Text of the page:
It wasn’t that I had menstrual shame, exactly — I would happily stay up until midnight telling all the other Girl Scouts at camp about sex and pregnancy and busting “but tampons will take my virginity!1” myths, I’d gleefully bring my copy of Where Do Babies Come From? to school and pass it around at recess, I’d say “period” and “vagina” and all the other words considered “dirty” or “bad”. I had no problems — and no lack of knowledge — discussing the reproductive cycle.

But that was all academic. Theoretical. Separate from me. The idea that I menstruated, that I was a girl-going-on-woman, that I had to deal with this tangible, inescapable reminder of pinkness every month forever (given that I most completely and emphatically and seriously did. not. want. children)… it horrified me. And, yes, embarrassed me. I hadn’t yet come to grips with my female-ness, and I was supposed to relish talking about my need for “feminine hygiene products”?

So, mostly, I didn’t. I used a lot of toilet paper (the first true bleeding came when I was at school — on an elementary school campus, like that helped the situation! — and I used those little pre-folded toilet paper squares for the  rest of the day), and I filched from my mom, and eventually — truly, I don’t remember how — I found a favorite brand and style of pad and tampon (and for a short while, disposable menstrual cup) and managed to make sure I generally had enough in stock.

But I also tried to flush the pads2.

Eventually — as you can tell — I got more comfortable with both my gender and my sex. I stopped longing for uterine replicators. I started letting people hold open doors for me (though I, of course, also still hold open doors for others). I stopped using toilet paper (except in emergencies!) and trying to flush unflushable things. I started saying “I’m having cramps”. I never did stop cringing at staining the bed, but I did start buying dark red sheets, and I didn’t let the stains stop me from getting help moving our uncovered mattress from The Man’s burly, macho coworkers. (I always was fine having sex and masturbating while menstruating, once those were happening at all. So no change there.) I stopped sending The Man out to buy paper pads, and started making cloth ones myself — and soaking them in the sink.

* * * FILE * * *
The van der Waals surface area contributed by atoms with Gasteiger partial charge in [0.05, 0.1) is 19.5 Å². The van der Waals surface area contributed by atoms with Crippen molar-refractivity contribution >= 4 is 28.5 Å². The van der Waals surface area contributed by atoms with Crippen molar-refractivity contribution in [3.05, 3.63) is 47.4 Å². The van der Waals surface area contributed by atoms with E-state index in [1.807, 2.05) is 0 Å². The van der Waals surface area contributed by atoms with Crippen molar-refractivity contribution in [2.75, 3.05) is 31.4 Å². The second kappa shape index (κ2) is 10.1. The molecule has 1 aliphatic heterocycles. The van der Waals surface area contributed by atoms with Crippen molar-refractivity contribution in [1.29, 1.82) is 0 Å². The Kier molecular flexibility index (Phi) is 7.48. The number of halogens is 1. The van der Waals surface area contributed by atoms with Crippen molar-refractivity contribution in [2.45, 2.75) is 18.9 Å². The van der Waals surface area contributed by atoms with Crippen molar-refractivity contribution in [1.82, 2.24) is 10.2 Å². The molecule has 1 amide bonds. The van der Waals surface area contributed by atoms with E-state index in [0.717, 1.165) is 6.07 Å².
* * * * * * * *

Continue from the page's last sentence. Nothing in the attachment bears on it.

And I started blogging about it. Which you may take as a sign of my complete recovery, but rather has been a rather key component of it. Because I’m not just talking about menstruation in general, which I’ve always been comfortable doing, but telling you, my readers, that I am currently bleeding. Which, well hell, is half the time how The Man knows my period’s here, because I still haven’t figured out a way to say “And by the way, honey…”. (To be fair to myself, the other half of the time is split between me asking him to bring me a pad while I’m on the toilet, or him happening upon one in the sink.)

But now? After telling a few dozen/hundred/thousand people about it, um, many times, it really doesn’t feel like a big deal any more. It’s just something I do, because that’s the type of body I have.